Amanda de Cadenet pulls very few punches. “If I have zero interest in the question,” she tells us, “I won’t answer it.” It’s a refreshing frankness from the founder and CEO of The Conversation and now, #girlgaze, a multimedia photo project designed (and recent book!) to support girls behind the camera. The project's first exhibition, #girlgaze: a frame of mind, opened at the Annenberg Space of Photography in October 2016 and ran until February 2017. It featured work from up-and-coming female and gender non-conforming photographers. It was received with open arms.
As the tale of implicit career bias goes, only one-third of professional news photographers are women. Which begs the question: whose eye is capturing what's important? The goal for de Cadenet is to get more perspectives seen, and begin championing that potential early. “It’s so important for girls to understand that they have the power,” the photographer slash founder says.
And understanding it they are. According to de Cadenet, the #girlgaze community is seeing exponential growth. “We are growing so fast that our heads are spinning. Our little team is just trying to keep up,” she shares while noting that this is good news. “Girlgaze is obviously a much-needed platform.” One that focuses on empowerment, something, she shares, “is anything that facilitates a person feeling better about themselves, or good about themselves. Building self-esteem is empowering. For me that means hiring more women across the board in various sectors, because careers build self-esteem.”
That means getting dollars. #girlgaze isn't only about giving women the platform, it's about getting them jobs. "Our goal is to close the gender gap one job at a time," she says. "My hope is that we give as many girls as possible the opportunity to work and share their point of view with the world by creating paid opportunities and ways to connect with each other and the people who write checks."
Where The Conversation addressed the fears and realities of women-- bringing the conversations taking place in Amanda’s kitchen about postpartum depression, sex, and gender stereotypes to light, #girlgaze has intentionally focused on the younger generation. "My audience was getting younger and younger-- that doesn’t happen," she says. The multitasking mama (of three) had to ask herself, why it was happening. What content was missing? She saw the gap, realizing that young girls’ exposure to the media, subtle racism and sexism and misogyny, was deeply affecting their self-esteem. “Something does well when it’s needed,” de Cadenet explains. And there was a need.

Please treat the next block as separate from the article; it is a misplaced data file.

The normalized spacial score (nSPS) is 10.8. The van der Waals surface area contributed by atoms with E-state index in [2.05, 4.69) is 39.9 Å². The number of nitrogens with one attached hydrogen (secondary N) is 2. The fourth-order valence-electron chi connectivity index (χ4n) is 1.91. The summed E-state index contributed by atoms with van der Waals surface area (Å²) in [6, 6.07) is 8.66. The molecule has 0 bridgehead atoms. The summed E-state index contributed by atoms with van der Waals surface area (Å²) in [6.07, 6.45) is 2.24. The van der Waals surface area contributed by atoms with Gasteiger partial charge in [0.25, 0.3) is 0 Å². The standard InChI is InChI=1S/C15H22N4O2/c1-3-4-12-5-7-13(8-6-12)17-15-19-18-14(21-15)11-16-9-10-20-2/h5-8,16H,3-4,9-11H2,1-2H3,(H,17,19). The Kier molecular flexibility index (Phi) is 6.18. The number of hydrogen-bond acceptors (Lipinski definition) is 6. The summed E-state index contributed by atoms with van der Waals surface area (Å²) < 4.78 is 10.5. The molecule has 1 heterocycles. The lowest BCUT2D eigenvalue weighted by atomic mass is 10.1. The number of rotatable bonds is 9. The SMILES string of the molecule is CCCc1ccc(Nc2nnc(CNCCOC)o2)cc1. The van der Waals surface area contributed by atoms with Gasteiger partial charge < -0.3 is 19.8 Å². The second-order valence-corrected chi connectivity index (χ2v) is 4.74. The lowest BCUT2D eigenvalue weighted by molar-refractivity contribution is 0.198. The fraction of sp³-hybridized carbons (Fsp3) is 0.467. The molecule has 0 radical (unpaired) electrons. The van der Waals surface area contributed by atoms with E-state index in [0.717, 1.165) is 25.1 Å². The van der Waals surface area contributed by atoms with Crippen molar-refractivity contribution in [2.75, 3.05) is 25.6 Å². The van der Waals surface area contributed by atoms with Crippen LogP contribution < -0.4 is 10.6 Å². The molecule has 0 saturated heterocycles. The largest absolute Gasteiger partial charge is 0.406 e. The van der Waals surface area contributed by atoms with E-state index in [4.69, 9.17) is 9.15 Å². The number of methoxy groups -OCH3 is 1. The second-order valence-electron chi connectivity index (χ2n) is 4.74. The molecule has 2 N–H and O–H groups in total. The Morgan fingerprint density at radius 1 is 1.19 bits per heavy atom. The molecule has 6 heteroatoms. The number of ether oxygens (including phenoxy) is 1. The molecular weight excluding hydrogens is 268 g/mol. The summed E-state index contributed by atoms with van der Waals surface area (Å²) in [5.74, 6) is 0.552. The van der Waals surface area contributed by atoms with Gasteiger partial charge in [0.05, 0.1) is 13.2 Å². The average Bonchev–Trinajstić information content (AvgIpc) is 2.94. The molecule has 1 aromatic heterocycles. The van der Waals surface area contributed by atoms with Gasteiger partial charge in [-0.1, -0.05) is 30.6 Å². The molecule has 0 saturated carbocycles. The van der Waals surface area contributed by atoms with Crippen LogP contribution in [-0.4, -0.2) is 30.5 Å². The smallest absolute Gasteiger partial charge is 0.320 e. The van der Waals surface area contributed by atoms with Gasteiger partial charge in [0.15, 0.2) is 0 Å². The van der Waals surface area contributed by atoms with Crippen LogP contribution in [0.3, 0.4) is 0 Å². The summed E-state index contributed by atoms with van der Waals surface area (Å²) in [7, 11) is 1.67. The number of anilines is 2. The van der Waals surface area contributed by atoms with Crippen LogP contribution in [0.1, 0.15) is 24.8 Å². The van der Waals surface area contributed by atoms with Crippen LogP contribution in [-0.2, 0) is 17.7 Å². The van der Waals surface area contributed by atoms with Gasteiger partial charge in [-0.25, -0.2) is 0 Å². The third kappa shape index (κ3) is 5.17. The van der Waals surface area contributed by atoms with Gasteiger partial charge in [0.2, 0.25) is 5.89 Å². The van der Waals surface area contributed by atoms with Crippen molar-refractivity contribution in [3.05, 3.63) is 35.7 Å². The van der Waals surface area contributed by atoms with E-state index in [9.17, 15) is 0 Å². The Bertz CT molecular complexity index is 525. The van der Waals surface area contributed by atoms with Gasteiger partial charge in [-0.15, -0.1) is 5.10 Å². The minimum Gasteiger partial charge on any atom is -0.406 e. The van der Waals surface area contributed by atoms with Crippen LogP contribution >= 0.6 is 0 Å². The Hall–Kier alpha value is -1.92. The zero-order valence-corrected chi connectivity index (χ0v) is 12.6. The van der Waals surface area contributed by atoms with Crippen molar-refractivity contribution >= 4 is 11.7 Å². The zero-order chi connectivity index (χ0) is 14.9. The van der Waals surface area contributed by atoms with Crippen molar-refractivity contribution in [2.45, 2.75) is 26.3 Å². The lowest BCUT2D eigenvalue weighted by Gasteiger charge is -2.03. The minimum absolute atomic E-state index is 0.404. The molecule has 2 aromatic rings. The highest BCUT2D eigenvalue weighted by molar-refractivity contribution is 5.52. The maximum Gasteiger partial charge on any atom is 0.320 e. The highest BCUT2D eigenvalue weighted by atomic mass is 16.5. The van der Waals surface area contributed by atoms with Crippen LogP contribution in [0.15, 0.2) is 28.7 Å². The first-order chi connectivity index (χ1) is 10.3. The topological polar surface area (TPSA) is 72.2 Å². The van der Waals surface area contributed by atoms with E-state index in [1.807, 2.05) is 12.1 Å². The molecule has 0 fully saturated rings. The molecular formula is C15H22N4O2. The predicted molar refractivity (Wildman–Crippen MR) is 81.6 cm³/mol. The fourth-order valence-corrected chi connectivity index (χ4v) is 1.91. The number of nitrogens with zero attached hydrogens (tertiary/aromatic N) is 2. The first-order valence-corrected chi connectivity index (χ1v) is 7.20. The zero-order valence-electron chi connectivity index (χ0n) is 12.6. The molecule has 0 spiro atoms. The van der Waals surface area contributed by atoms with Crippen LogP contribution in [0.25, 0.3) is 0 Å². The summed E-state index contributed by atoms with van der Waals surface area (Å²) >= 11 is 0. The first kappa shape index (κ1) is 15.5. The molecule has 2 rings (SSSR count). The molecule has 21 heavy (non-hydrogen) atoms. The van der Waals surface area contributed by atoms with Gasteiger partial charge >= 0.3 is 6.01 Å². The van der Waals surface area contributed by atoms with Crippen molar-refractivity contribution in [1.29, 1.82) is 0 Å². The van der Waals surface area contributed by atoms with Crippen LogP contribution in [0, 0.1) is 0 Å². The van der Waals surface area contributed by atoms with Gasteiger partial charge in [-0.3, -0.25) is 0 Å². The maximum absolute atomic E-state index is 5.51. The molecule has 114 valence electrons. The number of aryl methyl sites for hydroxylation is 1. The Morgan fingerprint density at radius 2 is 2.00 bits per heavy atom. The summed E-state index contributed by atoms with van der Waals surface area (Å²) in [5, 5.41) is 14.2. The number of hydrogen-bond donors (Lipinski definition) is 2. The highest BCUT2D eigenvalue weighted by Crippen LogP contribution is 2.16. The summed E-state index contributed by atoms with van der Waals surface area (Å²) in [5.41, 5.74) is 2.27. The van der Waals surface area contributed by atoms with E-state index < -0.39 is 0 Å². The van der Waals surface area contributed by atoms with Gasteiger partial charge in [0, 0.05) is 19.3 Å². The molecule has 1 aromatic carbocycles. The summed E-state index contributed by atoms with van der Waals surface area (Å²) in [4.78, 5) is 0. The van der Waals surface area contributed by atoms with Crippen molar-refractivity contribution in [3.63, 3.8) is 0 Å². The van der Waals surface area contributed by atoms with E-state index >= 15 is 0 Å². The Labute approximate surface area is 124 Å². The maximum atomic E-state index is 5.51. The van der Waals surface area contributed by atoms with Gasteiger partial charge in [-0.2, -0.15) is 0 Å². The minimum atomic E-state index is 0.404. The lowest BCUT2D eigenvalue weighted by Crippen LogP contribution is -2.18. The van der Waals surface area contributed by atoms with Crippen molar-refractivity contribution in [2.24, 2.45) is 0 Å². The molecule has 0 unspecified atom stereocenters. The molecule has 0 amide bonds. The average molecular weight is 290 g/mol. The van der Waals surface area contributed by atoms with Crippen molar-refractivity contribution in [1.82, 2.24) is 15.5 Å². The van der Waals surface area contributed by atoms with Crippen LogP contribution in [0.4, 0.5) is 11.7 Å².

“They were getting impacted,” she says. “They wanted guidance younger, so I consciously made a choice to create something for them. Creativity is the vehicle for change for a lot of young girls that I know.” A generation she thinks highly of, citing young feminists like Rowan Blanchard. ‘It is our job and my commitment, now more than ever," she says, "to not abandon these issues and to support the next generation of girls tenfold... You have to take stock on a situation before you can change it and then you can create realistic tools.” For the lifelong activist and journalist #Girlgaze is one such tool, helping uplift strong female voices and views.
She also recently published, "It's Messy," a book of essays that came at the behest of her followers and focuses on the Brit's own story. "I wrote 'It's Messy' because many women and girls asked me to,” she explains. "The chapter subjects are curated by my social media audience and I pretty much stuck to what they wanted to know about except TMI about my sex life." The TMI part is debatable.
While it may seem that oft outspoken de Cadenet shares exactly what is on her mind, when it comes to young women sharing their POV she wants them to know, "Just speaking up without that consideration is not always smart. It doesn't need to be complicated, but stay truthful to your point of view no matter what and know your audience.”
Photography by Amanda de Cadenet